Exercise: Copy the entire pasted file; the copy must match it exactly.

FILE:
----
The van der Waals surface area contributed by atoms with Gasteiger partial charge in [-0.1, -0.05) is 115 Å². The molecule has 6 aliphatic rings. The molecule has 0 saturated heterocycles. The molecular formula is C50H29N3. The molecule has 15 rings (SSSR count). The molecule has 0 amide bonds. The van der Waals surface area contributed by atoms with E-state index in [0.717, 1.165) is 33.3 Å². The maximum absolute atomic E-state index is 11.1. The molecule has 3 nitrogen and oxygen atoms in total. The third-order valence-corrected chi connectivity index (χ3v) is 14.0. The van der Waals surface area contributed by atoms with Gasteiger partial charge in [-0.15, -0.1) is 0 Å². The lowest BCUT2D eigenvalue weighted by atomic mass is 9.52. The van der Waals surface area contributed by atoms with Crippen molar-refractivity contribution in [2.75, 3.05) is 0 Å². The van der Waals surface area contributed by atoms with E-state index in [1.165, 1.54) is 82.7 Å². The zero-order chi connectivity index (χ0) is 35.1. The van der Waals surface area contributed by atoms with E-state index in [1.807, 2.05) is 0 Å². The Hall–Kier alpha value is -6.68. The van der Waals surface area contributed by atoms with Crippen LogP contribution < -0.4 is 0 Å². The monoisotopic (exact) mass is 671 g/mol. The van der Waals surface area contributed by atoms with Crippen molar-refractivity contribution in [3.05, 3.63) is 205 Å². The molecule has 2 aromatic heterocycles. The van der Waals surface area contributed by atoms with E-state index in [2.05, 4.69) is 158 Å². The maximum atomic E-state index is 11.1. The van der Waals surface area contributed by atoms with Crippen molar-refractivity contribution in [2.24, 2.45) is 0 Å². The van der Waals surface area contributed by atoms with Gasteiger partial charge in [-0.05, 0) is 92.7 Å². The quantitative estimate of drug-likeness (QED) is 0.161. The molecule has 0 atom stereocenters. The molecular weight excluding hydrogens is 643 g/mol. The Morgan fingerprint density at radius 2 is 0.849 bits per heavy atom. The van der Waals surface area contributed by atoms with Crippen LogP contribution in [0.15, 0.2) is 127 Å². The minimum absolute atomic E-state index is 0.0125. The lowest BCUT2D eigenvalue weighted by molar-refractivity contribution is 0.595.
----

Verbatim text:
The van der Waals surface area contributed by atoms with Gasteiger partial charge in [-0.1, -0.05) is 115 Å². The molecule has 6 aliphatic rings. The molecule has 0 saturated heterocycles. The molecular formula is C50H29N3. The molecule has 15 rings (SSSR count). The molecule has 0 amide bonds. The van der Waals surface area contributed by atoms with E-state index in [0.717, 1.165) is 33.3 Å². The maximum absolute atomic E-state index is 11.1. The molecule has 3 nitrogen and oxygen atoms in total. The third-order valence-corrected chi connectivity index (χ3v) is 14.0. The van der Waals surface area contributed by atoms with Gasteiger partial charge in [-0.15, -0.1) is 0 Å². The lowest BCUT2D eigenvalue weighted by atomic mass is 9.52. The van der Waals surface area contributed by atoms with Crippen molar-refractivity contribution in [2.75, 3.05) is 0 Å². The van der Waals surface area contributed by atoms with E-state index in [1.165, 1.54) is 82.7 Å². The zero-order chi connectivity index (χ0) is 35.1. The van der Waals surface area contributed by atoms with E-state index in [1.807, 2.05) is 0 Å². The Hall–Kier alpha value is -6.68. The van der Waals surface area contributed by atoms with Crippen LogP contribution < -0.4 is 0 Å². The monoisotopic (exact) mass is 671 g/mol. The van der Waals surface area contributed by atoms with Crippen molar-refractivity contribution in [3.05, 3.63) is 205 Å². The molecule has 2 aromatic heterocycles. The van der Waals surface area contributed by atoms with E-state index in [2.05, 4.69) is 158 Å². The maximum atomic E-state index is 11.1. The van der Waals surface area contributed by atoms with Crippen molar-refractivity contribution in [2.24, 2.45) is 0 Å². The van der Waals surface area contributed by atoms with Gasteiger partial charge in [-0.05, 0) is 92.7 Å². The quantitative estimate of drug-likeness (QED) is 0.161. The molecule has 0 atom stereocenters. The molecular weight excluding hydrogens is 643 g/mol. The Morgan fingerprint density at radius 2 is 0.849 bits per heavy atom. The van der Waals surface area contributed by atoms with Crippen LogP contribution in [0.15, 0.2) is 127 Å². The minimum absolute atomic E-state index is 0.0125. The lowest BCUT2D eigenvalue weighted by molar-refractivity contribution is 0.595.